The private detective noir story that follows is some of the best storytelling in video games we've ever seen. The story is a complex ordeal that takes the subjects from Bioshock and Bioshock Infinite and uses them to their full extent.
Multiple universes, hidden agendas, superpowers, time travel, and intense emotional scenes that will make you shed more than a couple of tears; all this and more can be found in Burial at Sea, a piece of story DLC with the story that easily trumps the one found in Bioshock Infinite.
Fallout: New Vegas
Our number one game with the best DLC is good old Fallout New Vegas. All four of its expansions are pure gold in terms of characters, gear, plot, and story. These expansions include Dead Money, Lonesome Road, Old World Blues, and Honest Hearts. All four of these DLC are worth your money. They all open new maps and the most memorable characters of the game like Joshua Graham and Ulysses. It is partly thanks to these expansions that many fans still consider New Vegas to be the best game of the Fallout series.
Point Lookout is the last and best story DLC released for Fallout 3. The titular location is a small island off to the coast of the Capital Wasteland that plays as a scenery showing fates of people who were away from major cities when the bombs fell.
The isolated island is the home of peculiar mysteries and some gruesome fates that show all the horrors of mass hysteria and spy stories of centuries past.
The DLC pack doesn't have many side quests (there are just five of them) but each one is amazing and better than 95 percent of side content found in the original Fallout 3.
The map itself is pretty large (about a fifth of the map of the main game) and brilliantly designed. You have the eerie amusement park, strange camps that tell their own gruesome story as well as the swamp that looks like it came out of some B-horror movie. The natives look like taken from The Hills Have Eyes and can really fright you during the first couple of encounters.
There are plenty of new weapons and gear but the island is so interesting to explore that you don't need any extrinsic incentive to look under every single nook and cranny.
The main quest is one of the best quest chains in the whole Fallout universe that tells the tale of family feuds, mind control, and the human pettiness that can ignore even the apocalypse in its quest to settle the scores.
Buy on Amazon ($17)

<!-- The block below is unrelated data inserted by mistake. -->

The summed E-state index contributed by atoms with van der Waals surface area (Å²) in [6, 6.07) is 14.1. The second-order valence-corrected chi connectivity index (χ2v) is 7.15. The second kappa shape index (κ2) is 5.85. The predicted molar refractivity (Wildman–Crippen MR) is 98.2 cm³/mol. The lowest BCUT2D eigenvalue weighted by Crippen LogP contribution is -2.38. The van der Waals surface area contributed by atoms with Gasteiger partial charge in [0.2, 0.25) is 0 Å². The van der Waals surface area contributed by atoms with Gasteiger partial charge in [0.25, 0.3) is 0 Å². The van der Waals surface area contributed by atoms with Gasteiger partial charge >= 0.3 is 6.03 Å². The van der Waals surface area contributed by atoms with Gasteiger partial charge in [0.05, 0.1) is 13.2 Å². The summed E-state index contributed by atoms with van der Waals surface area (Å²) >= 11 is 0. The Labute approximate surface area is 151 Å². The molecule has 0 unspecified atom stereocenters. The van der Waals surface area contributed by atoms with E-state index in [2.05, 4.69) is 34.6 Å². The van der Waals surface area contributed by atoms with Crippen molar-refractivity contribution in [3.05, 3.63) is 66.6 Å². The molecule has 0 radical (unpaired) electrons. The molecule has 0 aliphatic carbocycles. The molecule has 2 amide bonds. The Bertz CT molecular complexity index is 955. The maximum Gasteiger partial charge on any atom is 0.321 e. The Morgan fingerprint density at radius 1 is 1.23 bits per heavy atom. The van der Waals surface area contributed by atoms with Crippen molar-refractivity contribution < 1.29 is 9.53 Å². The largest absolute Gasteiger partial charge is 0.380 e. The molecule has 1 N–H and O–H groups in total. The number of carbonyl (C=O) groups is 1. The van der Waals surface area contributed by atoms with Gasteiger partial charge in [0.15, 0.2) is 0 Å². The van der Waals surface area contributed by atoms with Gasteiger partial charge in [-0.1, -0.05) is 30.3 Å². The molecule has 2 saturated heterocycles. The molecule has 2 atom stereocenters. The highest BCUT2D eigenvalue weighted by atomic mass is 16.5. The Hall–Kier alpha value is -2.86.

Far Harbor was everything fans wanted out of Fallout 4 in the first place: It had a great sci-fi story, it built on the backstory of one of the game's most popular characters, and it gave you a lot of choices to make. I had to think long and hard about whether I wanted to pay the price to make peace between the DLC's three factions. Ultimately, I made what I felt was the hard but correct decision. Fallout 4 doesn't have nearly enough of these sorts of moments.
Add in an interesting (and foggy) new area to explore; a host of fantastic sidequests, and a bunch of can't-miss weapons, and Far Harbor is some of the best Bethesda DLC in quite a while.
When you start Automatron, you come across a robot named Ada, who tells you of the rise of The Mechanist – a mysterious robotics expert who may prove to be a threat to the Commonwealth. The quests that follow are fairly combat heavy, but they make up for that with some terrific dialogue and a great ending. Seeing The Mechanist for yourself makes the journey worth it.
The best part of Automatron, though, is that you can build up your own robot arsenal. I turned both Ada and Cogsworth into killbots worthy of Armored Core, each loaded with missiles, miniguns, and gatling lasers. True, creating a true killbot makes most of Fallout 4's combat trivial, but it's worth it just to walk into a room with what amounts to The Terminator at your back.
For those who want to be anti-Minutemen and run the Wasteland as a Raider, Nuka World is pretty neat. The park looks pretty cool, too. The weapons that it brings with it aren't the best (unless you're keen on getting another Alien Blaster). It's a far cry from either Far Harbor or Automatron, but still well worth playing through.